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Wavelets: Theory and Applications by A. Rieder, D. Maass, A. K. Louis

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Introduction

This book introduces an integral transform and its discrete forms, which in recent years have delved into new areas of analysis and synthesis of signals: pattern recognition, as well as data compression [Ma187, Ma189b, ZHL90], numerical analysis [BCR91, DK92, Jaf92, XS92, DPS94, DPS93, Kun94], quantum field theory [BF87] and acoustics [GHKMM87, KMMG87] are just a few examples of many such areas.

Wavelet theory originates from signal theory. In 1984, Goupillaud, Grossman and Morlet published a paper [GGM85] in which they introduced a new transform for the frequency analysis of signals (time-dependent functions) and discussed results this enabled them to deduce. This new transform, known in the interim as the wavelet transform, was introduced because the classical methods of frequency analysis, i.e. Fourier and windowed Fourier transforms, have considerable disadvantages as regards signal theory. In mathematical circles, the continuous wavelet transform had already been known for some time as Calderón’s reproducing formula [Ca164], cf. also David [Dav91] and Meyer [Mey93]. However, its breakthrough set in with the appearance of the paper [GGM85] and the development of a discrete variant.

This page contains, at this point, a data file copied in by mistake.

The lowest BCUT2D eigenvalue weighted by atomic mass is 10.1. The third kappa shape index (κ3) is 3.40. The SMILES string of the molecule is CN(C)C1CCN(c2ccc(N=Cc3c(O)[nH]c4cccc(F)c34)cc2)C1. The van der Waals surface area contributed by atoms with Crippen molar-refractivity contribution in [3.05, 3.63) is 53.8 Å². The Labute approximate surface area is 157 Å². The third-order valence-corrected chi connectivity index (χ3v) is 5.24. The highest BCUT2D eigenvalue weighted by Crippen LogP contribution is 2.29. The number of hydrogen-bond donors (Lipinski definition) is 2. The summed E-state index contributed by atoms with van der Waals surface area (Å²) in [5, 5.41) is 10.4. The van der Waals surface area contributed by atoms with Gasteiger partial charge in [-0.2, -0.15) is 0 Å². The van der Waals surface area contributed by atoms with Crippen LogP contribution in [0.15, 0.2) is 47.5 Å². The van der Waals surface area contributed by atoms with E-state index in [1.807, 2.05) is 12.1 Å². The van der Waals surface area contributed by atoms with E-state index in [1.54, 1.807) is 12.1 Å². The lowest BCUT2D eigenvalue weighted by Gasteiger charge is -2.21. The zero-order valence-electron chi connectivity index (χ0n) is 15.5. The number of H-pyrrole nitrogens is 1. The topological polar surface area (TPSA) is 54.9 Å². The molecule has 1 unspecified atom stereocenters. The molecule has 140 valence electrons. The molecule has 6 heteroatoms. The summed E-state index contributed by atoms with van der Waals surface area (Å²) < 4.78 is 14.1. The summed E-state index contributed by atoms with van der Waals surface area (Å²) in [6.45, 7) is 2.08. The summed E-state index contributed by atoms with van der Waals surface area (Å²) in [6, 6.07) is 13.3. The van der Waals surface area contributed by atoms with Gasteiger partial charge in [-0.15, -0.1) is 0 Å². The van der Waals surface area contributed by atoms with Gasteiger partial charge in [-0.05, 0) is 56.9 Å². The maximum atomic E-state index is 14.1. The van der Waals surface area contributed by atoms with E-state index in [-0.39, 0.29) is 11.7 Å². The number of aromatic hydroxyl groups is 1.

One of the major disadvantages of the Fourier transform lies in its lack of localization: the Fourier transform considers phenomena in an infinite interval, and this is very far from our everyday point of view. It decomposes a signal in plane waves (trigonometric functions), which oscillate ...

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